By Jeff Leven
It’s a testament to his backhanded skill that you don’t have to like Devendra Banhart to enjoy his music. Sidestepping the trappings of his admitted pretensions, if you found this album on vinyl in the basement of any college-town record store you’d pat yourself on the back for your cratedigging skills and play “Samba Vexillographica” when the fifth glass of wine was poured. And, frankly, there’s something jarringly real about Banhart’s overt identification with the sonic aesthetics of the 1960s. Drenched in a convincing patina of analog production, songs like “Seahorse” or “Bad Girl” can truly pass as Laurel Canyon castaways, and there’s a sense that the collective THC cough of Monterrey Pop somehow slunk its way across four decades and into the body of a misplaced hipster. Even the intense Orbisonesque oy-vey oddball weirdness of “Shabop Shalom” sounds like it belongs in the playlist of a border radio station that no longer exists. The childlike ambition of Banhart’s sprawl belies an undersung warmth. At a time when so many retrograde genre exercises feel premeditated, Banhart’s loopiness is a sloppy brew with a truly intoxicating aftertaste.
By Andy Beta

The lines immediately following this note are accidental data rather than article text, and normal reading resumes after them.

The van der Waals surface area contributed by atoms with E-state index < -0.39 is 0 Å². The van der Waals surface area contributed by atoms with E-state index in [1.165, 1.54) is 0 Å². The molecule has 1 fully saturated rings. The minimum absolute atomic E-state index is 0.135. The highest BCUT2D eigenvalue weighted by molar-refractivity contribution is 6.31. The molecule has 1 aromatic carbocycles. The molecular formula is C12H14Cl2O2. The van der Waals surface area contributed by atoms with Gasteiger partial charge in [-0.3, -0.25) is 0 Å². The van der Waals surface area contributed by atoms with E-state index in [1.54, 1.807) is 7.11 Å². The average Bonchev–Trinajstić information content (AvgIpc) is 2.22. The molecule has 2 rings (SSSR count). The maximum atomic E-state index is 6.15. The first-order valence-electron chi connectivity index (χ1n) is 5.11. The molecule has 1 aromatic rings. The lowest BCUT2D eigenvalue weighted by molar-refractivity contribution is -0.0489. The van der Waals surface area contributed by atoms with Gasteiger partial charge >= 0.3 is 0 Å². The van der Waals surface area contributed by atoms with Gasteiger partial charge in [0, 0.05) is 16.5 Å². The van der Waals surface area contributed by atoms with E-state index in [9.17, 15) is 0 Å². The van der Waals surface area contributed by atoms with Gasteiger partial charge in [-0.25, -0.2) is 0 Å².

Despite a title that seemingly promises high-octane car chases (this after posting possible titles like The Burnt Frizbee and Foreskin Sword to his MySpace page), Devendra Banhart’s ?fth full-length instead continues wallowing in the same drugged-out sound of his previous efforts. While his debut offered abject weirdness and answering-machine ?delity, Banhart matured and blossomed with 2004’s dual releases Rejoicing in the Hands and Nino Rojo. But the very next year found Banhart navel-gazing, or else staring off into space, barely bothering to ?esh out the childish lyricism of . Smokey indulges Banhart’s obsession with South American psychedelia on “Cristobal” and “Carmencita,” something he’s more than capable of pulling off. In the album’s best moments, Banhart sounds intent on being as downcast and languid as possible, especially toward the end. In between though, he maddeningly detours into trite reggae (“The Other Woman”), gospel (“Saved”), doo-wop (“Shabop Shalom”) and Elvis impersonations (“So Long Old Bean”). And while he approximated Marc Bolan’s freak-folkiness early on, he now apes T. Rex’s glittering glam-rock, with “Lover,” to limp results. For Smokey, he could’ve at least shaved his beard and grown a Burt Reynolds’s moustache instead.